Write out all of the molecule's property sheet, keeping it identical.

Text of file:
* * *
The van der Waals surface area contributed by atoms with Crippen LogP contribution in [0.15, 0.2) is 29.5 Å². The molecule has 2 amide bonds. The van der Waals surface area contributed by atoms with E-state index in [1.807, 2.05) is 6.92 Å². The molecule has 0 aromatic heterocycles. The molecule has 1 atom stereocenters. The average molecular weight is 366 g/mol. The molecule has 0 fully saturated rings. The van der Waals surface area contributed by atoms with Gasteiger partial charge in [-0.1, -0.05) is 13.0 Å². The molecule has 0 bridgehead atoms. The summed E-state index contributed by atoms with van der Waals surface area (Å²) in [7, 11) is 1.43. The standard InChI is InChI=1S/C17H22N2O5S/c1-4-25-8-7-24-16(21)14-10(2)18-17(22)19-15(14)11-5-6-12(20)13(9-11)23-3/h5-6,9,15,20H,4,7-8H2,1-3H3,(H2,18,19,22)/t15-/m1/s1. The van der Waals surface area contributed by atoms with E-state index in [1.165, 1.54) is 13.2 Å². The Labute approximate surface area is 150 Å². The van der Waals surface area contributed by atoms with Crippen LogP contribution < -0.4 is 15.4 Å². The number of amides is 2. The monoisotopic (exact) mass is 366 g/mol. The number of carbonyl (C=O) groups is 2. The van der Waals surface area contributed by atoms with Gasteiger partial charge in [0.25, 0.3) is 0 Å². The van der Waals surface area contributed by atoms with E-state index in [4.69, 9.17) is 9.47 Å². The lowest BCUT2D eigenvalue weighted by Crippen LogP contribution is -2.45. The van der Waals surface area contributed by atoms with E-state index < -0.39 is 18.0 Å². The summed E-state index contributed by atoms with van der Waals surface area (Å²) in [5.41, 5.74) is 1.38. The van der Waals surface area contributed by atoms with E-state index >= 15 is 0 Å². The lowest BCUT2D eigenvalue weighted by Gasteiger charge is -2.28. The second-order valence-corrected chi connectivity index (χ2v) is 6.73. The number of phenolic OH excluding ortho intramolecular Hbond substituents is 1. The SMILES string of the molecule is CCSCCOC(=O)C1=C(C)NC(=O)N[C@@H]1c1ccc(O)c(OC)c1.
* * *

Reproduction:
The van der Waals surface area contributed by atoms with Crippen LogP contribution in [0.15, 0.2) is 29.5 Å². The molecule has 2 amide bonds. The van der Waals surface area contributed by atoms with E-state index in [1.807, 2.05) is 6.92 Å². The molecule has 0 aromatic heterocycles. The molecule has 1 atom stereocenters. The average molecular weight is 366 g/mol. The molecule has 0 fully saturated rings. The van der Waals surface area contributed by atoms with Gasteiger partial charge in [-0.1, -0.05) is 13.0 Å². The molecule has 0 bridgehead atoms. The summed E-state index contributed by atoms with van der Waals surface area (Å²) in [7, 11) is 1.43. The standard InChI is InChI=1S/C17H22N2O5S/c1-4-25-8-7-24-16(21)14-10(2)18-17(22)19-15(14)11-5-6-12(20)13(9-11)23-3/h5-6,9,15,20H,4,7-8H2,1-3H3,(H2,18,19,22)/t15-/m1/s1. The van der Waals surface area contributed by atoms with E-state index in [1.165, 1.54) is 13.2 Å². The Labute approximate surface area is 150 Å². The van der Waals surface area contributed by atoms with Crippen LogP contribution < -0.4 is 15.4 Å². The number of amides is 2. The monoisotopic (exact) mass is 366 g/mol. The number of carbonyl (C=O) groups is 2. The van der Waals surface area contributed by atoms with Gasteiger partial charge in [0.25, 0.3) is 0 Å². The van der Waals surface area contributed by atoms with E-state index in [4.69, 9.17) is 9.47 Å². The lowest BCUT2D eigenvalue weighted by Crippen LogP contribution is -2.45. The van der Waals surface area contributed by atoms with E-state index < -0.39 is 18.0 Å². The summed E-state index contributed by atoms with van der Waals surface area (Å²) in [5.41, 5.74) is 1.38. The van der Waals surface area contributed by atoms with E-state index >= 15 is 0 Å². The lowest BCUT2D eigenvalue weighted by Gasteiger charge is -2.28. The second-order valence-corrected chi connectivity index (χ2v) is 6.73. The number of phenolic OH excluding ortho intramolecular Hbond substituents is 1. The SMILES string of the molecule is CCSCCOC(=O)C1=C(C)NC(=O)N[C@@H]1c1ccc(O)c(OC)c1.